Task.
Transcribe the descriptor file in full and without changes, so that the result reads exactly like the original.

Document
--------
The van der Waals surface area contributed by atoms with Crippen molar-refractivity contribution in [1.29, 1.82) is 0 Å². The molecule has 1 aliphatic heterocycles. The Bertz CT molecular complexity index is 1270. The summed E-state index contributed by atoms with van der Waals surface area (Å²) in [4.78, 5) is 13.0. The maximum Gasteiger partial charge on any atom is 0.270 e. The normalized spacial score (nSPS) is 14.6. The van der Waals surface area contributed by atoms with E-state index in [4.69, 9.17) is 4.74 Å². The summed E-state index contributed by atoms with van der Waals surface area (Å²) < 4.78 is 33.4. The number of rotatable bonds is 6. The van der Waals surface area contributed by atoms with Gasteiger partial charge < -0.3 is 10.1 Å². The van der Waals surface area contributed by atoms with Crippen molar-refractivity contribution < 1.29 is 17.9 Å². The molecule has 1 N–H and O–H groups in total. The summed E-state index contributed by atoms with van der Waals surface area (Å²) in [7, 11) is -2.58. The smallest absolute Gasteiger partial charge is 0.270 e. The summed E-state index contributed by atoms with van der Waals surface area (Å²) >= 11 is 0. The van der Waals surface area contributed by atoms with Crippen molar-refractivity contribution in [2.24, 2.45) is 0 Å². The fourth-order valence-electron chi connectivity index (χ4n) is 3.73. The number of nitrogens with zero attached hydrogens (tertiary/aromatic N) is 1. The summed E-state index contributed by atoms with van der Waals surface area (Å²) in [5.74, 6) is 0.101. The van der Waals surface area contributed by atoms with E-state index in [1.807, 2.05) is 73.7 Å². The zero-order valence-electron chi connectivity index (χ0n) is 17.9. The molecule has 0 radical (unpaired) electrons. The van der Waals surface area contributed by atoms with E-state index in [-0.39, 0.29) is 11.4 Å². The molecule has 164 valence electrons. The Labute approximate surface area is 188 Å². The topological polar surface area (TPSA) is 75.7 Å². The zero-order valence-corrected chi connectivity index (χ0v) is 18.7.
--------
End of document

The van der Waals surface area contributed by atoms with Crippen molar-refractivity contribution in [1.29, 1.82) is 0 Å². The molecule has 1 aliphatic heterocycles. The Bertz CT molecular complexity index is 1270. The summed E-state index contributed by atoms with van der Waals surface area (Å²) in [4.78, 5) is 13.0. The maximum Gasteiger partial charge on any atom is 0.270 e. The normalized spacial score (nSPS) is 14.6. The van der Waals surface area contributed by atoms with E-state index in [4.69, 9.17) is 4.74 Å². The summed E-state index contributed by atoms with van der Waals surface area (Å²) < 4.78 is 33.4. The number of rotatable bonds is 6. The van der Waals surface area contributed by atoms with Gasteiger partial charge < -0.3 is 10.1 Å². The van der Waals surface area contributed by atoms with Crippen molar-refractivity contribution < 1.29 is 17.9 Å². The molecule has 1 N–H and O–H groups in total. The summed E-state index contributed by atoms with van der Waals surface area (Å²) in [7, 11) is -2.58. The smallest absolute Gasteiger partial charge is 0.270 e. The summed E-state index contributed by atoms with van der Waals surface area (Å²) >= 11 is 0. The van der Waals surface area contributed by atoms with Crippen molar-refractivity contribution in [2.24, 2.45) is 0 Å². The fourth-order valence-electron chi connectivity index (χ4n) is 3.73. The number of nitrogens with zero attached hydrogens (tertiary/aromatic N) is 1. The summed E-state index contributed by atoms with van der Waals surface area (Å²) in [5.74, 6) is 0.101. The van der Waals surface area contributed by atoms with E-state index in [1.807, 2.05) is 73.7 Å². The zero-order valence-electron chi connectivity index (χ0n) is 17.9. The molecule has 0 radical (unpaired) electrons. The van der Waals surface area contributed by atoms with E-state index in [-0.39, 0.29) is 11.4 Å². The molecule has 164 valence electrons. The Labute approximate surface area is 188 Å². The topological polar surface area (TPSA) is 75.7 Å². The zero-order valence-corrected chi connectivity index (χ0v) is 18.7.